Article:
The politics of Germinal have been a puzzle to me since I started reading Zola, which was all of five years ago, to be clear about my ignorance. I knew that Zola was the champion of the poor – I knew about Germinal – but Thérèse Raquin was about bourgeois shopkeepers , as was The Belly of Paris, as was, surprisingly, L’Assommoir, even if the central character starts poor and ends poor. In The Belly of Paris, Zola makes good use of the metaphorical opposition between the Fat and the Thin, categories distinct from Rich and Poor. L’Assommoir’s heroine grows fatter as she prospers, and fatter yet as she declines. Zola himself is one of the fat. He has great sympathy for the fat, or some of them, and also for the thin, but only some of them.
The Kill is about the super-rich, even less help.
Finally, I have made it to Germinal and can answer my question about the narrative’s politics. I will write as if a novel can have its own political views. The novel is outraged by the living and working conditions of the coal miners, their misery. The novel thinks the mine owners are criminal conspirators. The novel includes a number of political radicals, including the amazing Souvarine, a Russian terrorist who has intruded from some other novel:
“But why don’t you explain? What’s your object?”
“To destroy everything. No more nations, no more governments, no more property, no more God or religion.” [this is Souvarine speaking]
“Yes, I gather that. only where is it going to lead you?”
“To the primitive and formless community, to a new world, a fresh start.”
“And how are you going to carry it out? How do you propose to set about it?”
“By fire, poison, and the dagger. The real hero is the murderer, for he is the avenger of the people, the revolutionary in action, not someone just trotting out phrases out of books. We must have a series of appalling cataclysms to horrify the rulers and awaken the people.” (4.4)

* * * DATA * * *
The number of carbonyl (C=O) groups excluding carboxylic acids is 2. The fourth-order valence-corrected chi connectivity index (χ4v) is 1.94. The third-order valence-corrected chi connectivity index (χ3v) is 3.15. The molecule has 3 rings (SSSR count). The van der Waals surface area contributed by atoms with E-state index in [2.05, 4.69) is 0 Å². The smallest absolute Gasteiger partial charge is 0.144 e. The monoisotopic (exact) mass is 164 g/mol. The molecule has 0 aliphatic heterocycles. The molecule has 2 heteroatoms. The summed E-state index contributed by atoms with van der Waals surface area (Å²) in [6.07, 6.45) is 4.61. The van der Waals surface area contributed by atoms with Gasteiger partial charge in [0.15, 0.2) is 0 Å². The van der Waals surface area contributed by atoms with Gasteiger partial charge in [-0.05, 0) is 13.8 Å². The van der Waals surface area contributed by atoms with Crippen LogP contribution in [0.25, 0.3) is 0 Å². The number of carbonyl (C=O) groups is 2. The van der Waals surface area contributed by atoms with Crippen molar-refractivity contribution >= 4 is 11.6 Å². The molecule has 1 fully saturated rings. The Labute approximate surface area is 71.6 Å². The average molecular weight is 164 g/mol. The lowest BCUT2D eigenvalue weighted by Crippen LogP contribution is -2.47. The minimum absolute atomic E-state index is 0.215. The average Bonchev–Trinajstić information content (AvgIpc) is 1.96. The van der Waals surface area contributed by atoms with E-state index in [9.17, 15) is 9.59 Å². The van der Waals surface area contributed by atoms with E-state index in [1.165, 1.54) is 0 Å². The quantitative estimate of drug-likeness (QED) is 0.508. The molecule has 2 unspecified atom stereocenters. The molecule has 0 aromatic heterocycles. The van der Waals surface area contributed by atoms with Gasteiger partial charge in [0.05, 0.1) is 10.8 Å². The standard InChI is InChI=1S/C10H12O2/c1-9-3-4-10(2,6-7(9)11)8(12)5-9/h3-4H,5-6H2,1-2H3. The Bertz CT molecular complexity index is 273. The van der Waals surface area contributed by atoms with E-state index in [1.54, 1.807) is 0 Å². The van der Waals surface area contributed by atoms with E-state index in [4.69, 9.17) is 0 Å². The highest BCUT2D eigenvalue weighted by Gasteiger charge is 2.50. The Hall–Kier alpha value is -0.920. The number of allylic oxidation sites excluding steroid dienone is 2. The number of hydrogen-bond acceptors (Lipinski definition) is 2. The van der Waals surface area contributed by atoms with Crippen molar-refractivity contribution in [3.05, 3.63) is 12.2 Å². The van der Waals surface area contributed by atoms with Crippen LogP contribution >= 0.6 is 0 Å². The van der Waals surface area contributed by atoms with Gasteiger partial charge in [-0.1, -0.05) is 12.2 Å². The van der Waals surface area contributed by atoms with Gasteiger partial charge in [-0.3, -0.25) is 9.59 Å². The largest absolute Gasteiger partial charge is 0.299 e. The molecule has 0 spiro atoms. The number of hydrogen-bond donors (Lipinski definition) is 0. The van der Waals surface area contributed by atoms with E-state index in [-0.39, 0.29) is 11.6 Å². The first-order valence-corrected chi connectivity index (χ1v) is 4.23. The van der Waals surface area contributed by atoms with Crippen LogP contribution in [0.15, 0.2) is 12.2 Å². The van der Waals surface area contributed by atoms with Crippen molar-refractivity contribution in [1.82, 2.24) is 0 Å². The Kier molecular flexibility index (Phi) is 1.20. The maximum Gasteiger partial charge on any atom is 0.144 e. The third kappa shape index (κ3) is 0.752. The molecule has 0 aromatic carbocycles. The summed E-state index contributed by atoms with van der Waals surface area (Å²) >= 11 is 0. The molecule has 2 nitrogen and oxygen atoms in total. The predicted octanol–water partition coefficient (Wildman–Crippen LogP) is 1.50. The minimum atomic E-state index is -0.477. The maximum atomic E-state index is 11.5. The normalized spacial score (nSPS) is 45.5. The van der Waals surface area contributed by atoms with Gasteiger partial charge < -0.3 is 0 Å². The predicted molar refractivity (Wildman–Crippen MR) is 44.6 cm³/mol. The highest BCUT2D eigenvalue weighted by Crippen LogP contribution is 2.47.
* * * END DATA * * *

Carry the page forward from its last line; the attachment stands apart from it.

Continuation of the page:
The next paragraph describes Souvarine in his Raskolnikov-like mania, and is even more Dostoevskian. The novel believes that Souvarine is a lunatic. Less violent radicals are sane, but con artists. Étienne, the novel’s point of view character, gets something of a happy ending, in that we last see him going to Paris to join other labor organizers, where, in a couple of years, he will be killed in the suppression of the Paris Commune, assuming he survives the Siege of Paris. The 1870 threshold is a source of great irony for Zola.
The novel is also horrified by – or means to horrify others by means of – the sexual promiscuity of the teenage girls in the mining village. The boys, too, but let’s not kid ourselves. Zola describes the sexual customs of the youth of the villages in great detail, in general and with specific instances. One of the mine managers is even more obsessed with the coal mining girls than is the narrator:
His anger boiled up against these people who would not understand. How gladly would he have made them a present of his fat salary if he could have had their tough hide and could have copulated like them, easy come, easy go! Why couldn’t he sit at his table and stuff them with his pheasant, while he went off fornicating behind the hedges, laying girls without bothering who had done so before. (5.5)
And on for a while longer. That poor fellow is having marital problems, which has led him to abandon his proper bourgeois values, but not the narrator, no. He wants not revolution but reform, higher wages, more calories, proper education, everything that will lead to the inculcation of standard French bourgeois values among the miners, that will cause them to behave better.
Bourgeois readers could safely marginalize the radicals; radical readers could sideline the lurid threat of teen promiscuity. Either way, Zola is the champion of the poor in Germinal. Everyone is happy. Maybe if I reread the novel, it will look different. That is how it looks now, like the most bourgeois radical literature I have ever read.
The title quotation is from 6.3, crazy Souvarine again.